Wednesday, September 19, 2012
My grandma, the one who had to leave her home last week, told me once that she would start her day by walking a mile and praying for all her grandchildren by name. This morning I made the lunches, drove the van around to all the schools, gave out hugs and kisses, and sent my babies into the world in much the same way I do everyday. Then I took myself and my running shoes to the bike trail and settled in for a handful of slow miles. I like running. It occupies my body so my heart can pray. And it makes me think of my grandma, starting her day lifting up her babies, even without knowing the particular concerns of their little lives. The important thing for her (and for me, I am learning) was the discipline of placing the people we love at the feet of God. Every day.
At a technical level, it is difficult for me to figure out how to pray the names of my loved ones and keep a rhythm suitable for breathing. I have tried a bunch of times, and somehow I can’t settle in, can’t get past the distraction of mixing words (even in my mind) with the need for air. But today, a little breathable phrase presented itself, and I was grateful. It gifted me the words I needed and – maybe more importantly – the image that speaks my heart, reminding me of what the words I am speaking “look” like.
And so I ran and prayed and breathed. It went a little something like this:
The name of Sis before the throne of God.
The name of Mister before the throne of God.
The name of Peanut before the throne of God.
The image of God’s throne room, and the peace and promise available therein, was made into a beautiful hymn a long time back. In 1863, Charitie Bancroft penned these words to Before The Throne of God Above, a now famous-ish hymn:
“Before the throne of God above
I have a strong and perfect plea.
A great high Priest whose Name is Love
Who ever lives and pleads for me.
My name is graven on His hands,
My name is written on His heart.
I know that while in Heaven He stands
No tongue can bid me thence depart.”
There is a good chance, I think, that she had in mind this promise from Hebrews 4:15-16: “For we do not have a high priest who is unable to empathize with our weaknesses, but we have one who has been tempted in every way, just as we are—yet he did not sin. Let us then approach God’s throne of grace with confidence, so that we may receive mercy and find grace to help us in our time of need.”
I like the way this guys sings it.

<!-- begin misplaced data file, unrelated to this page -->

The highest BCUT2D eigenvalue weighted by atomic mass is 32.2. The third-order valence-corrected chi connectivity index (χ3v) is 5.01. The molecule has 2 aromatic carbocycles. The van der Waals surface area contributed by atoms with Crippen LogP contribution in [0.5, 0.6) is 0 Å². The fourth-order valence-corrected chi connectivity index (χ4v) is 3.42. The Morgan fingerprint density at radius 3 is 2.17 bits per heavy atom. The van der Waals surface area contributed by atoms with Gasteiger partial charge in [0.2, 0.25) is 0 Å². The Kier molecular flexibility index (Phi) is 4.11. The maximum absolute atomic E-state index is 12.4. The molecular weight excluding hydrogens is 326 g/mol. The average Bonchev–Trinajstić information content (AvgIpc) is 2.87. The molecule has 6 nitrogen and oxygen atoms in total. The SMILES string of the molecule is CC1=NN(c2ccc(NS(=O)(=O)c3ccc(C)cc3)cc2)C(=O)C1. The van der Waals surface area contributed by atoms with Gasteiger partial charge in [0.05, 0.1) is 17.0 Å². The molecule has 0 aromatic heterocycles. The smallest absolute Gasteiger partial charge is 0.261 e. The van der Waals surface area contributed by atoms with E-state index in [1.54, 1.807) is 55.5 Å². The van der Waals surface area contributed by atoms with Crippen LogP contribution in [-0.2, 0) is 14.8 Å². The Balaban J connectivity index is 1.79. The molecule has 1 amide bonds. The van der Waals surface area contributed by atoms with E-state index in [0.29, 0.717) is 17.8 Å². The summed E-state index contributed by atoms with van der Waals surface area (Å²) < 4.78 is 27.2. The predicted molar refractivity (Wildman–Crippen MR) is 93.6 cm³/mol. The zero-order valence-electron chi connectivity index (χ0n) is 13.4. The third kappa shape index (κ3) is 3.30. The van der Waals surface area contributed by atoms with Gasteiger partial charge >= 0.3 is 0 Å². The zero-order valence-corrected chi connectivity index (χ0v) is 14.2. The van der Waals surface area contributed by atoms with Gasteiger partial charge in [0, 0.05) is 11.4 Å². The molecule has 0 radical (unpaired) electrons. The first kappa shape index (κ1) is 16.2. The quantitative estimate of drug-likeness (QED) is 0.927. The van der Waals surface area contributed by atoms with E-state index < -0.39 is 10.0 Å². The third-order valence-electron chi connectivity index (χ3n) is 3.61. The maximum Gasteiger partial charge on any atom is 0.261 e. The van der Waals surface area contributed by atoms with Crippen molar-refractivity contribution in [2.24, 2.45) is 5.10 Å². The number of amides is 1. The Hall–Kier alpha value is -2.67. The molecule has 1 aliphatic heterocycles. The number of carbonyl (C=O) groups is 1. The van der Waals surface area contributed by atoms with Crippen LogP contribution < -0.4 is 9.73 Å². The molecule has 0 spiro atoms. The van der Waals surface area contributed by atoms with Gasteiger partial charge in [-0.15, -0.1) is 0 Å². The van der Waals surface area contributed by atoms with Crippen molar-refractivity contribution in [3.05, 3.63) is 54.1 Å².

Amen. And Amen.
Tuesday, September 18, 2012
Some very nice friends who farm asked if the kids wanted to come out last Saturday and ride along during the garbanzo harvest. Everyone was excited. Dad took the kids out to the farm and the very gracious, long-legged farmer shared the cab of his harvester with four out of the five of us.
I received this report from my husband: "Mr. Farmer is so nice. Where they farm is so beautiful. The kids didn't last long, they kept complaining about being squished.
Dang kids, I thought. So ungrateful. Don't they know what an inconvenience it is for a farmer to (literally) fit in ride-alongs? Then the very nice farmer's wife gave me a handful of great photos from the day. This one is, of course, my favorite (click on photo to enlarge):
Like my mom always said, "Fitting in can be hard sometimes."
Wednesday, September 12, 2012
My Grandma moved into assisted living today. The gradual withering and slipping away – hazards of a beautifully long life – finally making it unsafe, finally forcing the decision. The nine hundred miles that separate me from the situation do not ease the wrenching, even if they spare me the task of helping put her belongings in the suitcases which have been hidden the last year or so. The suitcases have been hidden because the confusion that has been closing in has had my grandma packing up and looking for home – one time making it a mile and a half before a friend brought her back. The suitcases were put away, so she has made due, putting haphazard piles of things (crackers, a brush, four pair of socks) in laundry baskets or cardboard boxes. Asking for rides. Waiting by the door with her head in her hands. Sometimes home was Iowa. Sometimes it was heaven. Sometimes she couldn’t even say. Her mind has been set on leaving.
But that doesn’t make it easier.
My parents have cared for my grandma in their home for some sixteen years, and really, for most of those years it was a mutual caring. They made the meals. She did the dishes. But after awhile she stopped using dish soap, and left the knives pointing up, mixed in with the soup ladles - sharp and shiny warnings of what was coming. So there were years of half-clean dishes, and missing measuring spoons, and dinner around the table.
They had hoped that it would be her last address. They had hoped for a quiet slipping away in a familiar bed. A dignified exit. But my grandma’s care is no longer a one or two person job. Everyone agrees. Everyone knows deep down there is not another way.
But that doesn’t make it easier.
So, my mom, aunt and sister went with Grandma on the tour. Looked around. Said the people were nice. Left Grandma to play cards while they came home to pull the suitcases from the rafters. I couldn’t be there, so I went for a run and committed the efforts of my body to prayer. I ran, with my soul knotted, asking for grace for my mom, asking for grace for my grandma. I worried over the details as I tried to loosen them from my mind and hand them over to God Almighty.